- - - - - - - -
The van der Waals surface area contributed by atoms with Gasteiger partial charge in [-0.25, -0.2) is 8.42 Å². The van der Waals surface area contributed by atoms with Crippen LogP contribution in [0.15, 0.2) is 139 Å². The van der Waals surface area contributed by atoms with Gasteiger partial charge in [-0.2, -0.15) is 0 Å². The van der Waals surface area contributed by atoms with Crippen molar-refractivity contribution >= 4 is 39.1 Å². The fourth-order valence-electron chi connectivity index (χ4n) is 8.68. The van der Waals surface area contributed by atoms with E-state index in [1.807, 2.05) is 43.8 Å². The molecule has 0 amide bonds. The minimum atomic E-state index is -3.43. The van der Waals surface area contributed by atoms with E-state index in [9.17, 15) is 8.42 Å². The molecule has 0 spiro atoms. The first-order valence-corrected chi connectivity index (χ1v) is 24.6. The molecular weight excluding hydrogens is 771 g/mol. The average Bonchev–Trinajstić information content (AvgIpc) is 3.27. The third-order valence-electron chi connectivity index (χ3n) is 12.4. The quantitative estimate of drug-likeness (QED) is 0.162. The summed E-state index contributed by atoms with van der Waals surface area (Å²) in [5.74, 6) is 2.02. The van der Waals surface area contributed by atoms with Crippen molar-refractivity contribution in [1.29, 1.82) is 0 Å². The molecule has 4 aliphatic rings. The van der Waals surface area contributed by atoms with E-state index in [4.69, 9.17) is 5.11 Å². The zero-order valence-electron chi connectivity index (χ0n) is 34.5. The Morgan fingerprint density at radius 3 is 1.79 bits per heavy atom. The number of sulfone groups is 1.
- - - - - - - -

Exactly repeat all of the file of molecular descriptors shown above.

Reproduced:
The van der Waals surface area contributed by atoms with Gasteiger partial charge in [-0.25, -0.2) is 8.42 Å². The van der Waals surface area contributed by atoms with Crippen LogP contribution in [0.15, 0.2) is 139 Å². The van der Waals surface area contributed by atoms with Gasteiger partial charge in [-0.2, -0.15) is 0 Å². The van der Waals surface area contributed by atoms with Crippen molar-refractivity contribution >= 4 is 39.1 Å². The fourth-order valence-electron chi connectivity index (χ4n) is 8.68. The van der Waals surface area contributed by atoms with E-state index in [1.807, 2.05) is 43.8 Å². The molecule has 0 amide bonds. The minimum atomic E-state index is -3.43. The van der Waals surface area contributed by atoms with E-state index in [9.17, 15) is 8.42 Å². The molecule has 0 spiro atoms. The first-order valence-corrected chi connectivity index (χ1v) is 24.6. The molecular weight excluding hydrogens is 771 g/mol. The average Bonchev–Trinajstić information content (AvgIpc) is 3.27. The third-order valence-electron chi connectivity index (χ3n) is 12.4. The quantitative estimate of drug-likeness (QED) is 0.162. The summed E-state index contributed by atoms with van der Waals surface area (Å²) in [5.74, 6) is 2.02. The van der Waals surface area contributed by atoms with Crippen molar-refractivity contribution in [1.29, 1.82) is 0 Å². The molecule has 4 aliphatic rings. The van der Waals surface area contributed by atoms with E-state index in [4.69, 9.17) is 5.11 Å². The zero-order valence-electron chi connectivity index (χ0n) is 34.5. The Morgan fingerprint density at radius 3 is 1.79 bits per heavy atom. The number of sulfone groups is 1.